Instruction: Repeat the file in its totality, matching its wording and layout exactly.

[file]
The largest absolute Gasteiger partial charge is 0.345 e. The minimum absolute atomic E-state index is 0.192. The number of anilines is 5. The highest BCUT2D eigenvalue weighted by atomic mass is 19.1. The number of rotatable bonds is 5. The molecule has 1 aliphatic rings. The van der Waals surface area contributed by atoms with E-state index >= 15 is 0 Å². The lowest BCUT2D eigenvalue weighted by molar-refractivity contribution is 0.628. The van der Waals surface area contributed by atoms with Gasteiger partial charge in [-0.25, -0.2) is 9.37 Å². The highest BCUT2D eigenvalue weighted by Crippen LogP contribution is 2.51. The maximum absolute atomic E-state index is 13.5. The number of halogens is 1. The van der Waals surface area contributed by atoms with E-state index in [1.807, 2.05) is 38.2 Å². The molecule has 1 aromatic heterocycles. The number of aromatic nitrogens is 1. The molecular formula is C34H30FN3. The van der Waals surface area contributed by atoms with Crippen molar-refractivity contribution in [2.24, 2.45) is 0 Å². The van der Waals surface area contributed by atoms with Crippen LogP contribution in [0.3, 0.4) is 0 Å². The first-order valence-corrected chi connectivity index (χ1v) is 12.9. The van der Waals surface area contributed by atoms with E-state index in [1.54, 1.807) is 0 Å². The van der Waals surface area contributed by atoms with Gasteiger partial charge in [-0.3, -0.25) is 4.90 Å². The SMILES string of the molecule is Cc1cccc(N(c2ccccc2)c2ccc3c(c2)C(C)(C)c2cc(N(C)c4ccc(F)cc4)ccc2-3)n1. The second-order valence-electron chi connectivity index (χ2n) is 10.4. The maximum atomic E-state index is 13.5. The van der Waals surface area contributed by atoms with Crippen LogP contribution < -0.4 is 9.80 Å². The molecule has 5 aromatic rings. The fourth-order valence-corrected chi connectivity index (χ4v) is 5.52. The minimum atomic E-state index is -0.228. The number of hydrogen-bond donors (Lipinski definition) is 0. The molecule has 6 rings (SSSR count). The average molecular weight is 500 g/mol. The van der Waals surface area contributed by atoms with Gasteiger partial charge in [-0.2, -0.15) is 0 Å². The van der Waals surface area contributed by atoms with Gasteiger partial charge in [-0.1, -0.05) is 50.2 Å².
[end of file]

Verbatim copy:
The largest absolute Gasteiger partial charge is 0.345 e. The minimum absolute atomic E-state index is 0.192. The number of anilines is 5. The highest BCUT2D eigenvalue weighted by atomic mass is 19.1. The number of rotatable bonds is 5. The molecule has 1 aliphatic rings. The van der Waals surface area contributed by atoms with E-state index >= 15 is 0 Å². The lowest BCUT2D eigenvalue weighted by molar-refractivity contribution is 0.628. The van der Waals surface area contributed by atoms with Gasteiger partial charge in [-0.25, -0.2) is 9.37 Å². The highest BCUT2D eigenvalue weighted by Crippen LogP contribution is 2.51. The maximum absolute atomic E-state index is 13.5. The number of halogens is 1. The van der Waals surface area contributed by atoms with E-state index in [1.807, 2.05) is 38.2 Å². The molecule has 1 aromatic heterocycles. The number of aromatic nitrogens is 1. The molecular formula is C34H30FN3. The van der Waals surface area contributed by atoms with Crippen molar-refractivity contribution in [2.24, 2.45) is 0 Å². The van der Waals surface area contributed by atoms with Crippen LogP contribution in [0.3, 0.4) is 0 Å². The first-order valence-corrected chi connectivity index (χ1v) is 12.9. The van der Waals surface area contributed by atoms with E-state index in [1.54, 1.807) is 0 Å². The van der Waals surface area contributed by atoms with Gasteiger partial charge in [-0.3, -0.25) is 4.90 Å². The SMILES string of the molecule is Cc1cccc(N(c2ccccc2)c2ccc3c(c2)C(C)(C)c2cc(N(C)c4ccc(F)cc4)ccc2-3)n1. The second-order valence-electron chi connectivity index (χ2n) is 10.4. The maximum atomic E-state index is 13.5. The van der Waals surface area contributed by atoms with Crippen LogP contribution < -0.4 is 9.80 Å². The molecule has 5 aromatic rings. The fourth-order valence-corrected chi connectivity index (χ4v) is 5.52. The minimum atomic E-state index is -0.228. The number of hydrogen-bond donors (Lipinski definition) is 0. The molecule has 6 rings (SSSR count). The average molecular weight is 500 g/mol. The van der Waals surface area contributed by atoms with Gasteiger partial charge in [-0.2, -0.15) is 0 Å². The van der Waals surface area contributed by atoms with Gasteiger partial charge in [-0.1, -0.05) is 50.2 Å².